theology needs to be borne in mind, is organisational structure.
• Who has the authority to direct whom?
• Who is to be held to account when things go wrong?
• What should be delegated to committees, and working
• Who can speak for the Church to the media? What roles can be
shared between people, or across local churches?
• What is the appropriate relationship between local churches
and their diocesan and national leaders?
It is often tempting to think that these kinds of questions can
be settled by reference to religious prescription.
Yet apparent prescription may simply be "custom and practice"
with a sacred aura. Even where there is clear religious guidance,
there is often scope for adaptation to contemporary circumstances.
All successful religious traditions have proved adaptable.
MOST people have some instinctive grasp of the working of
"bureaucratic hierarchy" - one of the oldest of OB theories, which
has its intellectual roots in advice given by Jethro to his
son-in-law Moses, when the Israelite leader was trying to do too
Moses was reluctant to delegate his responsibilities, and Jethro
told him how to construct a hierarchy that would spread the
workload, but also ensure that final accountability for work done
rested with Moses himself.
For a long time, bureaucratic hierarchy was pretty much the only
organisational structural model around - adopted by firms,
corporations, and armies, as a matter of course. Many religions,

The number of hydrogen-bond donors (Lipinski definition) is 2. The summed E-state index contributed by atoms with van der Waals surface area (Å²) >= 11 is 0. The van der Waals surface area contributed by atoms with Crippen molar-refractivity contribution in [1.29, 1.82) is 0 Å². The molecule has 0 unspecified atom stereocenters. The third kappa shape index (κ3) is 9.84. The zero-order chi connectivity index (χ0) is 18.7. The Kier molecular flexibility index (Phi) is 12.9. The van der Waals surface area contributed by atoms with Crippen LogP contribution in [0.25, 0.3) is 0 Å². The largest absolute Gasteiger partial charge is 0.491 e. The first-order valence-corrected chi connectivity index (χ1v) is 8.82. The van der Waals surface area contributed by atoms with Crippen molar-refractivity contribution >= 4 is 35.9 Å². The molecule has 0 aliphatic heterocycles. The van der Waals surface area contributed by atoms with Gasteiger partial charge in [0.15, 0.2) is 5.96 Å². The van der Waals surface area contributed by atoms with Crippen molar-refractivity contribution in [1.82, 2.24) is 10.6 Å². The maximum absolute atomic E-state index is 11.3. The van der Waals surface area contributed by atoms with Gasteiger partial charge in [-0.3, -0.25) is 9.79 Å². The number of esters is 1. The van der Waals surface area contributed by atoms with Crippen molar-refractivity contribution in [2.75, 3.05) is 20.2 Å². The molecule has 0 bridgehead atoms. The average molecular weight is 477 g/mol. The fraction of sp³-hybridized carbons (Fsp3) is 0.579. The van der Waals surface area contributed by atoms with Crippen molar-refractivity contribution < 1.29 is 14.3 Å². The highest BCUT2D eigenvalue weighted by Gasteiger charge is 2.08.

including the C of E, also adopted a formof hierarchy to administer
But more recent contributions from OB have suggested several
alternative ways of structuring organisations - without hierarchy,
or by using variations on the basic model: team-working between
people with equal organisational authority; collective ownership
structures; "flat" relationships between roles; leaders answerable
to the members who elected them; and alliances between
These are just a number of models, and they merit further
exploration in the face of proliferating layers of bureaucracy and
dwindling numbers of volunteer workers.
AS FOR the members and volunteers, who are the lifeblood of our
churches, there is now a substantial body of research that offers
sound principles for recruiting and supporting volunteers.
One of the primary principles is to work hard to find a match
between the motives of an individual volunteer and the
organisation's own needs. My own research suggests that clergy can
be very good at discerning the varied and multiple motivations that
people bring to church involvement, and at matching those
motivations with church roles and tasks. They are also generally
good at following another principle of volunteer management -
thanking and recognising.
My final thought is about the very concept of "leadership". The
Church seems to work on the assumption that its leaders are
primarily clergy. The OB literature encourages us to step back, and
ask what leadership actually means.
One answer is that a leader is someone who can nurture, inspire,
and realise a vision. Visionary leadership, and the varied
characteristics that encourage loyalty and inspire people to
embrace change, is as vital for a religious organisation as any
So it is worth asking an open question about who may be able to
exercise such leadership in the many and varied areas of church
life. We need to cast the net as wide as possible - to catch laity
as well as clergy, and fringe members as well as the most committed
people who attend church.
Dr Margaret Harris is the Emeritus Professor of Voluntary
Sector Organisation at Aston University, and Visiting Professor at
Birkbeck, University of London.